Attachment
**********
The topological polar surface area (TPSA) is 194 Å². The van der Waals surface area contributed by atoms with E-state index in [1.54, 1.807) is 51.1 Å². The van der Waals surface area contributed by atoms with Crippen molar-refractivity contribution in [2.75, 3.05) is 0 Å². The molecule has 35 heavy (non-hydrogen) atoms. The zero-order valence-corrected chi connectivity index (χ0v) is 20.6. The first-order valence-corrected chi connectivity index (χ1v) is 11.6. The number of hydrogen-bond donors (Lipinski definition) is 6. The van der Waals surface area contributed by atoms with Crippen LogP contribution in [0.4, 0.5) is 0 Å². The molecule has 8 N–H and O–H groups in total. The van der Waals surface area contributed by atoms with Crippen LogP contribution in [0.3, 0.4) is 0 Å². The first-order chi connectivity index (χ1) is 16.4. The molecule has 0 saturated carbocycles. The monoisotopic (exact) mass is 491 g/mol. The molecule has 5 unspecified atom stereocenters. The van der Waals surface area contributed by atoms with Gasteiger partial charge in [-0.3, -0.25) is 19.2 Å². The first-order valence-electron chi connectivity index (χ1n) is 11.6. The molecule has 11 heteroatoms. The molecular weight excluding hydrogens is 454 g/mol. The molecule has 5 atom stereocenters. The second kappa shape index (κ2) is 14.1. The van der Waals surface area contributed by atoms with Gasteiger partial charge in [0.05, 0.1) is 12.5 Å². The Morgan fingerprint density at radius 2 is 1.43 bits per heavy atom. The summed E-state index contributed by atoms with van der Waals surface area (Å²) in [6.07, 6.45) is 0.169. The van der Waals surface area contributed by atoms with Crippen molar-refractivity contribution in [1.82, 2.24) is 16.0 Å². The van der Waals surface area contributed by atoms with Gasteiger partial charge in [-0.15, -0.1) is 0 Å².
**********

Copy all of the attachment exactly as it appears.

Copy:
The topological polar surface area (TPSA) is 194 Å². The van der Waals surface area contributed by atoms with E-state index in [1.54, 1.807) is 51.1 Å². The van der Waals surface area contributed by atoms with Crippen molar-refractivity contribution in [2.75, 3.05) is 0 Å². The molecule has 35 heavy (non-hydrogen) atoms. The zero-order valence-corrected chi connectivity index (χ0v) is 20.6. The first-order valence-corrected chi connectivity index (χ1v) is 11.6. The number of hydrogen-bond donors (Lipinski definition) is 6. The van der Waals surface area contributed by atoms with Crippen LogP contribution in [0.4, 0.5) is 0 Å². The molecule has 8 N–H and O–H groups in total. The van der Waals surface area contributed by atoms with Crippen LogP contribution in [0.3, 0.4) is 0 Å². The first-order chi connectivity index (χ1) is 16.4. The molecule has 0 saturated carbocycles. The monoisotopic (exact) mass is 491 g/mol. The molecule has 5 unspecified atom stereocenters. The van der Waals surface area contributed by atoms with Gasteiger partial charge in [-0.3, -0.25) is 19.2 Å². The first-order valence-electron chi connectivity index (χ1n) is 11.6. The molecule has 11 heteroatoms. The molecular weight excluding hydrogens is 454 g/mol. The molecule has 5 atom stereocenters. The second kappa shape index (κ2) is 14.1. The van der Waals surface area contributed by atoms with Gasteiger partial charge in [0.05, 0.1) is 12.5 Å². The Morgan fingerprint density at radius 2 is 1.43 bits per heavy atom. The summed E-state index contributed by atoms with van der Waals surface area (Å²) in [6.07, 6.45) is 0.169. The van der Waals surface area contributed by atoms with Crippen molar-refractivity contribution in [1.82, 2.24) is 16.0 Å². The van der Waals surface area contributed by atoms with Gasteiger partial charge in [-0.15, -0.1) is 0 Å².